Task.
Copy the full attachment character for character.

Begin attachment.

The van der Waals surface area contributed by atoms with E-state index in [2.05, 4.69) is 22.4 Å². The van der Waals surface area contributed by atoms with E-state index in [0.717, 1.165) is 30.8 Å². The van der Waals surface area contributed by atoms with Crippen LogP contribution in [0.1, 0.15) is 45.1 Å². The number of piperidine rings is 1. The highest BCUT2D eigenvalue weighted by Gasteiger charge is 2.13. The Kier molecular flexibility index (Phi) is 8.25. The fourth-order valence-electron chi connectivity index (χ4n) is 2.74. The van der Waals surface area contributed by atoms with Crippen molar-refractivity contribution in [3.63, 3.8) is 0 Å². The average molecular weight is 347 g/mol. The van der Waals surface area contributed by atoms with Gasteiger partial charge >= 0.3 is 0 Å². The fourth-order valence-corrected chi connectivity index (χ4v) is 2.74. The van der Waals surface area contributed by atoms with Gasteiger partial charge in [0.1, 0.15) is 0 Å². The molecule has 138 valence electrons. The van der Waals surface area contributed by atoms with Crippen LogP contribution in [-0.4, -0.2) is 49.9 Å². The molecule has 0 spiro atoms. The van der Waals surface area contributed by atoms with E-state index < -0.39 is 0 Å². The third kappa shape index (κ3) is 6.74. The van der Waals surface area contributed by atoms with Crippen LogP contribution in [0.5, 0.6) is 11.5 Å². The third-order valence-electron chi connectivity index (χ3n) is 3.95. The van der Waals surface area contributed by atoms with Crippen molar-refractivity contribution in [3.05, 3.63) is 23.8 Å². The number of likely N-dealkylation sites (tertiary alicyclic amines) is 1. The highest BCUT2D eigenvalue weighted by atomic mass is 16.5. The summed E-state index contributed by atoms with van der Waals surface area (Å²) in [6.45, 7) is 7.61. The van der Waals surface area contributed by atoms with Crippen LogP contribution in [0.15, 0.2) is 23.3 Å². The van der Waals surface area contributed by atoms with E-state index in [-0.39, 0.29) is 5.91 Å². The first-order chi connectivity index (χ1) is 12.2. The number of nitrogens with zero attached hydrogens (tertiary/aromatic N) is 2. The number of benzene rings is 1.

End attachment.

The van der Waals surface area contributed by atoms with E-state index in [2.05, 4.69) is 22.4 Å². The van der Waals surface area contributed by atoms with E-state index in [0.717, 1.165) is 30.8 Å². The van der Waals surface area contributed by atoms with Crippen LogP contribution in [0.1, 0.15) is 45.1 Å². The number of piperidine rings is 1. The highest BCUT2D eigenvalue weighted by Gasteiger charge is 2.13. The Kier molecular flexibility index (Phi) is 8.25. The fourth-order valence-electron chi connectivity index (χ4n) is 2.74. The van der Waals surface area contributed by atoms with Crippen molar-refractivity contribution in [3.63, 3.8) is 0 Å². The average molecular weight is 347 g/mol. The van der Waals surface area contributed by atoms with Gasteiger partial charge >= 0.3 is 0 Å². The fourth-order valence-corrected chi connectivity index (χ4v) is 2.74. The van der Waals surface area contributed by atoms with Gasteiger partial charge in [0.1, 0.15) is 0 Å². The molecule has 138 valence electrons. The van der Waals surface area contributed by atoms with Crippen LogP contribution in [-0.4, -0.2) is 49.9 Å². The molecule has 0 spiro atoms. The van der Waals surface area contributed by atoms with E-state index < -0.39 is 0 Å². The third kappa shape index (κ3) is 6.74. The van der Waals surface area contributed by atoms with Crippen LogP contribution in [0.5, 0.6) is 11.5 Å². The third-order valence-electron chi connectivity index (χ3n) is 3.95. The van der Waals surface area contributed by atoms with Crippen molar-refractivity contribution in [3.05, 3.63) is 23.8 Å². The number of likely N-dealkylation sites (tertiary alicyclic amines) is 1. The highest BCUT2D eigenvalue weighted by atomic mass is 16.5. The summed E-state index contributed by atoms with van der Waals surface area (Å²) in [6.45, 7) is 7.61. The van der Waals surface area contributed by atoms with Crippen LogP contribution in [0.15, 0.2) is 23.3 Å². The van der Waals surface area contributed by atoms with E-state index in [-0.39, 0.29) is 5.91 Å². The first-order chi connectivity index (χ1) is 12.2. The number of nitrogens with zero attached hydrogens (tertiary/aromatic N) is 2. The number of benzene rings is 1.